Keeping Moving For Women’s Health And Wellness
Keeping active throughout life is an important part of staying healthy. However, as we age and at different stages of life, the type of exercise we engage in will need to change to suit us.
For midlife women, this is especially true. With this age group experiencing the onset of perimenopause and then menopause, there are some significant changes that can impact on health, energy levels, sleep and your response to exercise. Midlife and menopause often get a bad reputation, with information focusing on hormones wreaking havoc with women’s bodies and emotions. However, midlife is a time of positive change for most women. Those who have raised families start seeing children growing up and needing less support, and careers tend to become more settled and flexible.
The World Health Organisation measures midlife as beginning at 43 years for New Zealand women. However, there is no hard and fast ‘start’ date, with age related changes being very individualised. The age of menopause averages at around 51 years, with variation common as low as early forties, and for some it does not occur until in their sixties.
Regular exercise is important for overall health and disease prevention, regardless of age and life stage with at least 30 minutes of exercise, 5 days a week still being the gold standard. For midlife women experiencing symptoms of perimenopause and menopause, this exercise message does not change. However, variables around exercise intensity and duration may need to be altered to suit hormonal changes. This is not age-related slowing down, in fact, by changing up the type of exercise undertaken to accommodate changes, many women find their exercise has better results.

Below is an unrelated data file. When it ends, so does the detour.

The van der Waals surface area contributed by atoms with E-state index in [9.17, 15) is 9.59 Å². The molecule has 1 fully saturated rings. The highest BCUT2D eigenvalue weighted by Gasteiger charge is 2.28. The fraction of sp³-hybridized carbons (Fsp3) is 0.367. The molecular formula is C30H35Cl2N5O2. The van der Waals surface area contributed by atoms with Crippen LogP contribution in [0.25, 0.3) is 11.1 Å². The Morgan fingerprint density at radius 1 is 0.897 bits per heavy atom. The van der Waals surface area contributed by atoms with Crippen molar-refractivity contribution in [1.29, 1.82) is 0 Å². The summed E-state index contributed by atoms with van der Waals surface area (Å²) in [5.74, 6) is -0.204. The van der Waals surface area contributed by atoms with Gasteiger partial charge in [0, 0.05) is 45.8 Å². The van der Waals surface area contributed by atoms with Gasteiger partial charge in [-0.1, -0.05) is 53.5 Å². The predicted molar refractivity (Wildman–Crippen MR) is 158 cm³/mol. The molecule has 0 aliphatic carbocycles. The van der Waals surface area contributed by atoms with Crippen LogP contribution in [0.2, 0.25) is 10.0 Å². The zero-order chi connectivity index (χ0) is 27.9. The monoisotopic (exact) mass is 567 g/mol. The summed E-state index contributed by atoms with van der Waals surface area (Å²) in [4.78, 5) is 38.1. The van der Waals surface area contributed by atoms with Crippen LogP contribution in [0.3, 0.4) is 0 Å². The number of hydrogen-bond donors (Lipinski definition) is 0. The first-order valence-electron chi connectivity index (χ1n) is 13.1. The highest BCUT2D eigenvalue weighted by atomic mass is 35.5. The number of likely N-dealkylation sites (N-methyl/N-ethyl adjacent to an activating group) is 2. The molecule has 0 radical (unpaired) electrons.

Some of the exercise types to be considered as part of a healthy lifestyle include:
Strength Training - Some of the benefits of strength training (using weights equipment) are increased muscle mass and bone density, both areas that are at risk of decreasing as women age. Using heavy weights is not necessarily required to get these results, and in fact often less can be better.
Cardiovascular Training - Getting the heart rate up improves health and fitness levels, and encourages the release of feel good hormones, countering low or variable moods which are often reported amongst menopause symptoms.
Flexibility Training - Taking time out is as important as working out. Doing flexibility training such as yoga and Pilates classes offers the best of both worlds and can be helpful for those wanting to reduce the intensity of their exercise, but still maintain a regular exercise habit.
If you are experiencing symptoms in mid-life, or changes in your exercise response but are keen to keep active, it’s important to make sure you have the right information about what exercise suits you. Menopause and its symptoms do not have to lead to reduced activity, as long as the exercise is tailored to your individual needs.
For exercise advice, it’s important to always use a registered exercise professional. They are qualified and experienced and work within a scope of practice. This means that if they can’t help you with a specific condition or injury, they will make sure you get the advice you need from an appropriate allied health professional.